Kenyan runner provided fake medical records in failed attempt to avoid drugs ban for EPO

Jemima Sumgong, winner of the Olympic women’s marathon in Rio, has seen her doping ban increased to eight years amid claims she lied about her medical records and whereabouts.

The 34-year-old claims she suffered a ruptured ectopic pregnancy in February 2017 – which led to treatment in Nairobi – and that she was injected with the blood-boosting drug EPO by an “imposter” in the hospital during a doctor’s strike.

She tested positive after an out-of-competition test on February 28, 2017, but her story was dismissed by the disciplinary group, while the Athletics Integrity Unit says “she provided fraudulent medical information” about her visit to the Nairobi hospital.

The hospital, meanwhile, describes Sumgong’s paperwork evidence as ‘fake’ and denies knowledge of her visit. In addition, her anti-doping whereabouts records show she was in Kapsabet, a drive of several hours from Nairobi by car.

She received a four-year ban from April 2017 but this week she was handed an eight-year ban after the independent tribunal judged that she committed a second anti-doping offence of “tampering with a doping control”.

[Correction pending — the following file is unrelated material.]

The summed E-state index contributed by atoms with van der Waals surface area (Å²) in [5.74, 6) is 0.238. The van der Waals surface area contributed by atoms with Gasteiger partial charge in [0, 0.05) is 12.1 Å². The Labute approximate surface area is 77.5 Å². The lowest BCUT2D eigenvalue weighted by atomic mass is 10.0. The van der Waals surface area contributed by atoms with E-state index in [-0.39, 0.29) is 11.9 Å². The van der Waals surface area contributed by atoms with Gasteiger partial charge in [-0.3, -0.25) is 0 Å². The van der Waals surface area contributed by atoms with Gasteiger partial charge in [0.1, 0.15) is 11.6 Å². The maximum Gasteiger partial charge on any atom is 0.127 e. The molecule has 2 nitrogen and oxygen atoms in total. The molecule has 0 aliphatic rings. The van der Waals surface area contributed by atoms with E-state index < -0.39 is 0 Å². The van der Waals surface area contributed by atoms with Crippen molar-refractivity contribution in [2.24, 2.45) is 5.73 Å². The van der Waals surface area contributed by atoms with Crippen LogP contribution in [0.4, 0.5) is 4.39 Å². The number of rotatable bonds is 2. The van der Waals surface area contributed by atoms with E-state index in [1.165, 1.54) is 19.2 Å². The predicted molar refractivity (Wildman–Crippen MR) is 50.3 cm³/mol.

Michael Beloff QC, chair of the independent tribunal and a long-time AW reader, said he found “compelling evidence demonstrating the athlete submitted false medical documents to an anti-doping organisation and to the tribunal”.

On Sumgong’s claim that she was in a Nairobi hospital when anti-doping records show she was in Kapsabet, Beloff added: “To put the matter colloquially, she could not be in two places at once.”

It is a spectacular fall from grace for an athlete who became, in 2016, the first Kenyan woman to win the Olympic marathon title. During the same year she mirrored the feat of fellow Kenyan Eliud Kipchoge by winning the London Marathon and Olympic marathon titles, but while Kipchoge has gone on to be lauded as the greatest marathoner in history, Sumgong looks set to be remembered as one of its biggest cheats.

For the 34-year-old, the eight-year period of ineligibility is effectively a life ban from athletics as the IAAF’s independent disciplinary tribunal judged that she is barred from the sport until January 2027, by which time she will be aged 42.

“We hope that it sends a message to dopers that the AIU has strong investigative capabilities and does not tolerate false evidence in doping cases,” said Brett Clothier, the head of the AIU.

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